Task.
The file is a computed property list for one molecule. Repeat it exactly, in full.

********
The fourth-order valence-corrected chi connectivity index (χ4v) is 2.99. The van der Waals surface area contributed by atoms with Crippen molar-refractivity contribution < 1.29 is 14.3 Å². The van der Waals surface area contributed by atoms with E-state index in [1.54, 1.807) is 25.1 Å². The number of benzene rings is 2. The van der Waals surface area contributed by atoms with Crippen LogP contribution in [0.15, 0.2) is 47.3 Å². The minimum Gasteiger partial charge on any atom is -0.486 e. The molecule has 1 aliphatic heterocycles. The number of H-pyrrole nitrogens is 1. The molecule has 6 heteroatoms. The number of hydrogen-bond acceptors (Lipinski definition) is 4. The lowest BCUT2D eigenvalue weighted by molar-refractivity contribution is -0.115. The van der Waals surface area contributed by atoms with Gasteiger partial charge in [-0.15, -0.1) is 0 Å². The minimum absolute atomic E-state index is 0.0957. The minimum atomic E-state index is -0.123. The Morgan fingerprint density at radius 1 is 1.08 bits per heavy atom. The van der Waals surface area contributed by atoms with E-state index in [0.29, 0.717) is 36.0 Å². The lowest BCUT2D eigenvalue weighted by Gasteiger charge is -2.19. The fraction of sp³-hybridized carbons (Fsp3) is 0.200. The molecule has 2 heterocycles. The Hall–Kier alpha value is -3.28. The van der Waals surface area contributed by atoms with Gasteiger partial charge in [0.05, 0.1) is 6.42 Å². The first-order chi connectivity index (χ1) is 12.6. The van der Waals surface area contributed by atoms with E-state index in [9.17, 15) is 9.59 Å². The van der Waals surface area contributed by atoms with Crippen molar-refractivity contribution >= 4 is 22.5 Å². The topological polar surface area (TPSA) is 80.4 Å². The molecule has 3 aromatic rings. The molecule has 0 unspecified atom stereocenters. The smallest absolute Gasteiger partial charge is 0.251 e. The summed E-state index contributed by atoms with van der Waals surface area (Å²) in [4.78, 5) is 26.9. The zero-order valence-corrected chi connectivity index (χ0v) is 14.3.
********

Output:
The fourth-order valence-corrected chi connectivity index (χ4v) is 2.99. The van der Waals surface area contributed by atoms with Crippen molar-refractivity contribution < 1.29 is 14.3 Å². The van der Waals surface area contributed by atoms with E-state index in [1.54, 1.807) is 25.1 Å². The number of benzene rings is 2. The van der Waals surface area contributed by atoms with Crippen LogP contribution in [0.15, 0.2) is 47.3 Å². The minimum Gasteiger partial charge on any atom is -0.486 e. The molecule has 1 aliphatic heterocycles. The number of H-pyrrole nitrogens is 1. The molecule has 6 heteroatoms. The number of hydrogen-bond acceptors (Lipinski definition) is 4. The lowest BCUT2D eigenvalue weighted by molar-refractivity contribution is -0.115. The van der Waals surface area contributed by atoms with Gasteiger partial charge in [-0.15, -0.1) is 0 Å². The minimum absolute atomic E-state index is 0.0957. The minimum atomic E-state index is -0.123. The Morgan fingerprint density at radius 1 is 1.08 bits per heavy atom. The van der Waals surface area contributed by atoms with E-state index in [0.29, 0.717) is 36.0 Å². The lowest BCUT2D eigenvalue weighted by Gasteiger charge is -2.19. The fraction of sp³-hybridized carbons (Fsp3) is 0.200. The molecule has 2 heterocycles. The Hall–Kier alpha value is -3.28. The van der Waals surface area contributed by atoms with Gasteiger partial charge in [0.05, 0.1) is 6.42 Å². The first-order chi connectivity index (χ1) is 12.6. The van der Waals surface area contributed by atoms with E-state index in [9.17, 15) is 9.59 Å². The van der Waals surface area contributed by atoms with Crippen molar-refractivity contribution >= 4 is 22.5 Å². The topological polar surface area (TPSA) is 80.4 Å². The molecule has 3 aromatic rings. The molecule has 0 unspecified atom stereocenters. The smallest absolute Gasteiger partial charge is 0.251 e. The summed E-state index contributed by atoms with van der Waals surface area (Å²) in [4.78, 5) is 26.9. The zero-order valence-corrected chi connectivity index (χ0v) is 14.3.